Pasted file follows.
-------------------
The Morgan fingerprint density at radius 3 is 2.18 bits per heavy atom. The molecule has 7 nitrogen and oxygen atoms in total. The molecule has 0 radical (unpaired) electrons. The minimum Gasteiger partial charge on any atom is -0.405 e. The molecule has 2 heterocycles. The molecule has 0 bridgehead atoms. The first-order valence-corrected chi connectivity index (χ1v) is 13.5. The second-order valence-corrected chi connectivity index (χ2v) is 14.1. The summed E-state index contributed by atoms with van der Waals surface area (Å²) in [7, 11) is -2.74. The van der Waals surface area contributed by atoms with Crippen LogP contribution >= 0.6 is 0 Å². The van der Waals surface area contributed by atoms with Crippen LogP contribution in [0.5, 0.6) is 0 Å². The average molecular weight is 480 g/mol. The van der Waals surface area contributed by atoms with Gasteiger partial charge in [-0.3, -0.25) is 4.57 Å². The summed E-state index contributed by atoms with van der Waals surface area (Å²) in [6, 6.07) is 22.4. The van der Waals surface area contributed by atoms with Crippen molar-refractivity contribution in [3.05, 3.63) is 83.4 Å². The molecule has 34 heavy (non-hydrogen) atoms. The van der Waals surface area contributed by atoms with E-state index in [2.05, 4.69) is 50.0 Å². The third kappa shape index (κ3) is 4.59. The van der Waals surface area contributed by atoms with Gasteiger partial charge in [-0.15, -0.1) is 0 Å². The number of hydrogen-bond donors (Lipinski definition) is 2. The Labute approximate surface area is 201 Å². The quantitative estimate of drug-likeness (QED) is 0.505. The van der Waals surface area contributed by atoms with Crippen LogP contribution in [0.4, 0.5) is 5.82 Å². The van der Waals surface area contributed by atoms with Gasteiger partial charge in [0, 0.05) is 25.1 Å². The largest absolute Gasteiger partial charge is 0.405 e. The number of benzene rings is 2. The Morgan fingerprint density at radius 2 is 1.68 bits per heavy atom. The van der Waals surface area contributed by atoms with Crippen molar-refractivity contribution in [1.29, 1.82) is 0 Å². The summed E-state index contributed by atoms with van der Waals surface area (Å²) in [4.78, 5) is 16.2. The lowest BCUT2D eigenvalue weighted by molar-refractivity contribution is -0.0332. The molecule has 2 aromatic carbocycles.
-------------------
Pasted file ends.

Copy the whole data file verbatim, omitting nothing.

The Morgan fingerprint density at radius 3 is 2.18 bits per heavy atom. The molecule has 7 nitrogen and oxygen atoms in total. The molecule has 0 radical (unpaired) electrons. The minimum Gasteiger partial charge on any atom is -0.405 e. The molecule has 2 heterocycles. The molecule has 0 bridgehead atoms. The first-order valence-corrected chi connectivity index (χ1v) is 13.5. The second-order valence-corrected chi connectivity index (χ2v) is 14.1. The summed E-state index contributed by atoms with van der Waals surface area (Å²) in [7, 11) is -2.74. The van der Waals surface area contributed by atoms with Crippen LogP contribution >= 0.6 is 0 Å². The van der Waals surface area contributed by atoms with Crippen LogP contribution in [0.5, 0.6) is 0 Å². The average molecular weight is 480 g/mol. The van der Waals surface area contributed by atoms with Gasteiger partial charge in [-0.3, -0.25) is 4.57 Å². The summed E-state index contributed by atoms with van der Waals surface area (Å²) in [6, 6.07) is 22.4. The van der Waals surface area contributed by atoms with Crippen molar-refractivity contribution in [3.05, 3.63) is 83.4 Å². The molecule has 34 heavy (non-hydrogen) atoms. The van der Waals surface area contributed by atoms with E-state index in [2.05, 4.69) is 50.0 Å². The third kappa shape index (κ3) is 4.59. The van der Waals surface area contributed by atoms with Gasteiger partial charge in [-0.15, -0.1) is 0 Å². The number of hydrogen-bond donors (Lipinski definition) is 2. The Labute approximate surface area is 201 Å². The quantitative estimate of drug-likeness (QED) is 0.505. The van der Waals surface area contributed by atoms with Crippen LogP contribution in [0.4, 0.5) is 5.82 Å². The van der Waals surface area contributed by atoms with Gasteiger partial charge in [0, 0.05) is 25.1 Å². The largest absolute Gasteiger partial charge is 0.405 e. The number of benzene rings is 2. The Morgan fingerprint density at radius 2 is 1.68 bits per heavy atom. The van der Waals surface area contributed by atoms with Crippen molar-refractivity contribution in [1.29, 1.82) is 0 Å². The summed E-state index contributed by atoms with van der Waals surface area (Å²) in [4.78, 5) is 16.2. The lowest BCUT2D eigenvalue weighted by molar-refractivity contribution is -0.0332. The molecule has 2 aromatic carbocycles.